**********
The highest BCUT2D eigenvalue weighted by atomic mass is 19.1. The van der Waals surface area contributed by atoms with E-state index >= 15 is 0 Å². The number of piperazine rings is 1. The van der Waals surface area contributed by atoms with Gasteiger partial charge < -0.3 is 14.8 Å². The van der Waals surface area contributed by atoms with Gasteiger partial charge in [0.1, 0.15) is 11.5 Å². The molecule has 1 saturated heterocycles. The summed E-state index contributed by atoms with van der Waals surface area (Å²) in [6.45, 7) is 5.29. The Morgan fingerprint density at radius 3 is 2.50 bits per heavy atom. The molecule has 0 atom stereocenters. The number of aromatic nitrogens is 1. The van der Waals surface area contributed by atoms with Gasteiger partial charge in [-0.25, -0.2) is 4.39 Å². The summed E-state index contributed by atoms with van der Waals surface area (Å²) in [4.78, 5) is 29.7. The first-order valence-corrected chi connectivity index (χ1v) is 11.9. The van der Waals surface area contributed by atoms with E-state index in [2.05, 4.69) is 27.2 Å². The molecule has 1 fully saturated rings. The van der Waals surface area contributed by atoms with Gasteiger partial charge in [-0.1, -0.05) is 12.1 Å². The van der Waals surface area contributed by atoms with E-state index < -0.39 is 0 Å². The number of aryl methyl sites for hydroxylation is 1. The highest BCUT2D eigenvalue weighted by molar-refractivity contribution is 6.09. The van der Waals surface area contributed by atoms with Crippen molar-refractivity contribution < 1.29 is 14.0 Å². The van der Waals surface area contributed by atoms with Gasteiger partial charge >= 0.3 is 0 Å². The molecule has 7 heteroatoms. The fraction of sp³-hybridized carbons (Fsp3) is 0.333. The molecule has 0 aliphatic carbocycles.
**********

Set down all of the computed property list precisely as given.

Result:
The highest BCUT2D eigenvalue weighted by atomic mass is 19.1. The van der Waals surface area contributed by atoms with E-state index >= 15 is 0 Å². The number of piperazine rings is 1. The van der Waals surface area contributed by atoms with Gasteiger partial charge < -0.3 is 14.8 Å². The van der Waals surface area contributed by atoms with Gasteiger partial charge in [0.1, 0.15) is 11.5 Å². The molecule has 1 saturated heterocycles. The summed E-state index contributed by atoms with van der Waals surface area (Å²) in [6.45, 7) is 5.29. The Morgan fingerprint density at radius 3 is 2.50 bits per heavy atom. The molecule has 0 atom stereocenters. The number of aromatic nitrogens is 1. The van der Waals surface area contributed by atoms with Gasteiger partial charge in [-0.25, -0.2) is 4.39 Å². The summed E-state index contributed by atoms with van der Waals surface area (Å²) in [4.78, 5) is 29.7. The first-order valence-corrected chi connectivity index (χ1v) is 11.9. The van der Waals surface area contributed by atoms with E-state index in [2.05, 4.69) is 27.2 Å². The molecule has 1 fully saturated rings. The van der Waals surface area contributed by atoms with Gasteiger partial charge in [-0.1, -0.05) is 12.1 Å². The van der Waals surface area contributed by atoms with E-state index < -0.39 is 0 Å². The number of aryl methyl sites for hydroxylation is 1. The highest BCUT2D eigenvalue weighted by molar-refractivity contribution is 6.09. The van der Waals surface area contributed by atoms with Crippen molar-refractivity contribution < 1.29 is 14.0 Å². The van der Waals surface area contributed by atoms with Gasteiger partial charge >= 0.3 is 0 Å². The molecule has 7 heteroatoms. The fraction of sp³-hybridized carbons (Fsp3) is 0.333. The molecule has 0 aliphatic carbocycles.